Released June 24th
Elvis is such an icon of music and style of the mid 20th Century in our country that there are volumes written about him by serious historians. My 7-year-old self certainly had no idea that his rendition of Big Mama Thornton’s “Hound Dog” that I listened to on my transistor radio carried so much scholarly weight. This movie made me realize that this forbidden personality my classmates and I used to laugh about on the playground was a great musician with his own unique style who drew from the black and white music made before his time, and left a treasure trove of his own to future musicians.
Baz Luhmann has crafted this film like a symphony, as if you would start building a song from a beat, starting from Elvis’s childhood growing up near black neighborhoods in the racist South of the 1940’s. The crescendo of Elvis’s rise to stardom is palpable, then the andante of his fall into drugs and excess as he becomes a brittle caricature is tragic. At the climax, we realize the music never “leaves the building.”
Elvis is a legend of our time. He consumed the culture around him in Tupelo, Mississippi and Memphis as he was growing up. He tuned into radio stations playing gospel, rhythm & blues, pop and country, and he bought those records. He was a unique musician who created something no one else ever could. Where the extraordinary black music legends of his time were never able to reach the same level of fame, he harnessed what he could master of their blues born of pain and mixed it with his own style, and “Colonel“ Tom Parker, played in the film by Tom Hanks, was shrewd enough to recognize the marketability of this phenomenon to the white mainstream of the country at the time.
Baz Luhrmann makes his films through the lens of a musician, so he was a perfect fit for Elvis. He was announced as attached to the project in 2014. In March 2019 Hanks was cast as Parker. In July 2019, Austin Butler won the role of “Elvis” over several high profile actors. The shoot began in early 2020 and was halted by COVID, finally resuming in September 2020, and wrapped in March 2021.
Austin Butler had made it his mission to win the role of “Elvis.” He immersed himself in the music and the person, and he “became” Elvis for two years, an experience both enhanced and made more difficult by the pandemic hold on production. His rendition of Elvis’s voice and gyrations as his career is beginning to take off is uncanny and eerily spot-on. The scenes of Elvis singing in his later years are Butler visually, over Elvis’s actual recordings. There Butler captures the changes in the singer’s movement as drugs affected him. A relative unknown, Butler was an actor who had taken on the challenge of the craft in the same way he took on this role. After starting out in his teens as a recurring extra on a TV series for 2 years, he had done a handful of appearances in TV and films. He seems to be a chameleon, changing his look drastically, everything from rocker with long blonde hair to geeky looking nerd. His presumably self-written bio on IMDb states, “his big break (relatively speaking) was in 2007, as casting directors started to recognize him from his many, many auditions…” The team of hyper-dedicated actor Austin Butler and Baz Luhrmann, the master of rhythm, pathos and high drama, are perfectly suited for their subject here. They have created a film that is entertaining and inspiring, that swirls together the history and humanity of Elvis’s effect on his world.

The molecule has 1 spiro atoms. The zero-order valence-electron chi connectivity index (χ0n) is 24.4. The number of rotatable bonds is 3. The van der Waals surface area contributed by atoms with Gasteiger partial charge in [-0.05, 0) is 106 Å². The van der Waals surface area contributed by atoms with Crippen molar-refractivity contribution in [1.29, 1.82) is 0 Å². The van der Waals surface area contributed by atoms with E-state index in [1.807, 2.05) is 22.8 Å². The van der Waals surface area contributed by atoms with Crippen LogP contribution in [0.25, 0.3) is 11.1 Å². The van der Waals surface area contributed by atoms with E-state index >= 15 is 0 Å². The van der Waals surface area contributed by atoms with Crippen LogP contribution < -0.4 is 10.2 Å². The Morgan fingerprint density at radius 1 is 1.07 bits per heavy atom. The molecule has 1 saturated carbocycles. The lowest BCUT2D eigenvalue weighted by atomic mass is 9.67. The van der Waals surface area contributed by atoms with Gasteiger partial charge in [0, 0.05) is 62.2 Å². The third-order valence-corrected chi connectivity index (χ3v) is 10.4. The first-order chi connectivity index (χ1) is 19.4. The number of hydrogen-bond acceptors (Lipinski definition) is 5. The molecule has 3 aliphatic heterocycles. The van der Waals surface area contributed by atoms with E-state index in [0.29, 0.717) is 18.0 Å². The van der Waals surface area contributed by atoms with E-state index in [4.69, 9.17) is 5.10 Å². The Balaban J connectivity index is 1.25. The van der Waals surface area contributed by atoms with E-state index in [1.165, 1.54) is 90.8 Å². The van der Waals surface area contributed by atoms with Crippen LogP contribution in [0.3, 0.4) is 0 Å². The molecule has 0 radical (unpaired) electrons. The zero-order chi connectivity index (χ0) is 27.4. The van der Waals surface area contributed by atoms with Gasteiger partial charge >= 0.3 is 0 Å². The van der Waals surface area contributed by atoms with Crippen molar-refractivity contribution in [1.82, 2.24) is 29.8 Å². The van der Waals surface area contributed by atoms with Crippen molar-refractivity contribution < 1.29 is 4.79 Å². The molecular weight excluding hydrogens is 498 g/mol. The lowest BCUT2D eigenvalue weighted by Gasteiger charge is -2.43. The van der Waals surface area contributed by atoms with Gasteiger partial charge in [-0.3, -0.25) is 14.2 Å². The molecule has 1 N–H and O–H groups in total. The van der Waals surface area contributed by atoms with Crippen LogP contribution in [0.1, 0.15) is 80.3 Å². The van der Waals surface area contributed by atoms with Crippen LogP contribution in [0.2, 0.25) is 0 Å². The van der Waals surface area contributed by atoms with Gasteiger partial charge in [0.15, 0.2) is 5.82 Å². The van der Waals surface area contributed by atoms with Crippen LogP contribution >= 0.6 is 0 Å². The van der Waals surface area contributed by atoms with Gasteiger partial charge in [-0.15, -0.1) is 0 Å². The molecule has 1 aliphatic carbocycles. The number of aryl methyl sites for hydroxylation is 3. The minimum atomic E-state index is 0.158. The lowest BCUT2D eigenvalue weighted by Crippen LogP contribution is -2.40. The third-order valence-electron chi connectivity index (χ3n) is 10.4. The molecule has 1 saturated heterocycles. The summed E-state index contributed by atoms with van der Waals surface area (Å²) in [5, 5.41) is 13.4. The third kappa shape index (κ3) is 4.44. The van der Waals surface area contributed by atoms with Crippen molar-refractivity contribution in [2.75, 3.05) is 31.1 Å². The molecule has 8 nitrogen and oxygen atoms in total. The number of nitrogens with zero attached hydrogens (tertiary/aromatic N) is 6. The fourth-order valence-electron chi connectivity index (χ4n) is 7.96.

Kathryn Whitney Boole has spent most of her life in the entertainment industry, which has been the backdrop for remarkable adventures with extraordinary people. She is a Talent Manager with Studio Talent Group in Santa Monica. email@example.com